So, on Sunday night between 9 pm and midnight local time, with binoculars or backyard telescopes, simply sweep 4 degrees to the lower left of the Moon to find the tiny, ghostly patch of light we call the Crab nebula. This separation of 4 degrees in the sky is equal to about 8 lunar disks – well within the field of view of a standard pair of binoculars.
A real observing challenge for those with giant telescopes is to glimpse the pulsar at the heart of the Crab. At 16th magnitude this fast spinning neutron star – which is the naked core of the long dead giant star- is so faint that you need a large telescope, 16 inches and up under very dark and pristine skies to catch sight of it.
Finally you may ask, where does the Crab nebula get its name? Its attributed to a drawing made by an astronomer through a 36 inch telescope in Ireland back in 1844 where the views of the nebula were said to resemble a horseshoe crab.
Here is a short video of the Moon in Taurus this weekend…
Tags: Crab nebula, M1, Taurus
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Saturday, October 8th will see the peak of the Draconid meteor shower which astronomers are expecting to reach storm levels with rates as high as 600 shooting stars per hour at peak time.
Unfortunately for North Americans peak time occurs in our afternoon hours. After nightfall there will also be moon’s glare to contend with which will mean skywatchers will only glimpse about 20 to 30 Draconid meteors per hour from dark cottage country. Still a pretty sky show that is better than other years for this shower. More detail in my Nat Geo story.
Meanwhile the namesake constellation Draco, the dragon will be high in the northwest skies for any Northern Hemisphere observer during early evening hours this time of October. The constellation is the 8th largest in the entire sky and is so large that it wraps itself around the North Star, Polaris. Famous neigbouring constellations include Ursa Minor and Ursa Major – the small and great bears of mythology.
New Night Sky episode on the Draconids and Draco constellation:
Tags: Draco, draconids
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Every month just after the first quarter phase of the Moon, like it is tonight (Wednesday) is the best time to hunt down in a small telescope one of the most striking features on the lunar surface called the Straight Wall or Rupes Recta. As the name implies, this giant 120 km long lunar fault looks like a straight dark line through the eyepiece.
The view is so dramatic right now because the rising sun is casting a long deep shadow the entire length of this steep cosmic cliff. Current estimates are that the cliff is about a 400 meter sheer drop.
First described by 17th century astronomer Christian Huygens, the straight wall lies in the Mare Nubium and is impressive in any sized telescope you have.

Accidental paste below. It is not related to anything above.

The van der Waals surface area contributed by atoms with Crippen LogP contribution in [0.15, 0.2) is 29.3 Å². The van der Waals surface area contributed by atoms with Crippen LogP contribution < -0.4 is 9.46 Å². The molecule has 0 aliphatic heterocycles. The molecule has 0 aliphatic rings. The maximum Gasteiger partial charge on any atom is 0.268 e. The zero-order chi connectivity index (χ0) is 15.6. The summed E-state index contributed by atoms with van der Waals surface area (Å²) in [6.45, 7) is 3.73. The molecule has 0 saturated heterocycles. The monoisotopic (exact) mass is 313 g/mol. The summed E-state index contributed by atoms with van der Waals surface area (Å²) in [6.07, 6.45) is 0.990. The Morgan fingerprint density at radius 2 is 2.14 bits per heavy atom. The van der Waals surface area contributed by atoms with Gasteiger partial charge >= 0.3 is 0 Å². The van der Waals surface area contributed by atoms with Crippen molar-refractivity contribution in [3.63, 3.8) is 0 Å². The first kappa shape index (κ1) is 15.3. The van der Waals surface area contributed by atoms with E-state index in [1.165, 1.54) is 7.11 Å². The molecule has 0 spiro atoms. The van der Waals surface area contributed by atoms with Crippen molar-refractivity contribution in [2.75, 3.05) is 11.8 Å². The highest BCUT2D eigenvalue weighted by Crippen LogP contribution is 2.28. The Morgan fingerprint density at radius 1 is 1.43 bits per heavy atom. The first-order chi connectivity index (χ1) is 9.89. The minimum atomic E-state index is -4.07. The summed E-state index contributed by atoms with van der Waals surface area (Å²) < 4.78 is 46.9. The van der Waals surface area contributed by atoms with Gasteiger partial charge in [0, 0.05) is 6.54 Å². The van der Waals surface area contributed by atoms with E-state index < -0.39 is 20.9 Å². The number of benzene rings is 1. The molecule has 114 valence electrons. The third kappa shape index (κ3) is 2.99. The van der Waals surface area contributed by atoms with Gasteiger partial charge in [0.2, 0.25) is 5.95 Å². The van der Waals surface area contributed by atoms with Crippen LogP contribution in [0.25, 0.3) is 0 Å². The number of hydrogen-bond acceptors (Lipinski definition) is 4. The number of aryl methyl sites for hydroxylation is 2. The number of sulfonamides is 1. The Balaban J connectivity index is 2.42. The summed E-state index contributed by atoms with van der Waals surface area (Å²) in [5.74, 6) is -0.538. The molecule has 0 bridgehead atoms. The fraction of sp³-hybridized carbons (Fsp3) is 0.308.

You can have another chance to see the Straight Wall during last quarter Moon when the setting sun illuminates the face of the long cliff, making it appear as a bright, white straight line – equally as dramatic.
You want to know what kind of other cool features you can track down tonight on the Moon? Check out the Hitchhiker’s Guide to the Moon - a very detailed website dedicated to showing you exactly what you can see on the surface of the moon – generated for every day of the calendar.
Posted in Solar System, The Moon | 1 Comment »
October is a transition month in northern latitudes with crisper and cooler weather bringing clear, dark skies full of stars for the backyard astronomer. Check out some of this month’s stargazing highlights which include great views of planet Jupiter – the largest planet int he solar system, a brief meteor shower known as the Orionids that are bits of famed Halley’s comet and the Andromeda Galaxy – one of the most distant objects you can see in the sky with the unaided eye! Take a look…
Also you can get a rundown of what’s happening in the night sky – with many more events – on a daily basis on the Sky Calendar box on the left-hand side column.
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For those of you that missed it airing on The Weather Network TV channel this Friday night then here is the latest episode of my Night Sky segment. If you are an early bird and wake up before your local dawn then don”t miss watching the planet Mars near the beautiful star cluster called M44 or the Beehive. The Red planet and the 600 light year distant cluster will be together in the sky for the whole first week of October. They make for an awesome sight through binos or scope.
Tags: Beehive, Cancer, M44, Mars, TV
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If you were worried about getting wiped out by a killer asteroid, here is some good news from NASA scientists. New observations by NASA’s satellite called Wide-field Infrared Survey Explorer, or WISE, show there are significantly fewer near-Earth asteroids in the mid-size range than previously thought. In fact they believe they have identified about 90% of giant space rocks in the vicinity of Earth, similar in size like the one thought to have killed off the dinosaurs. Check out this new NASA video that explains what this means…
Courtesy of NASA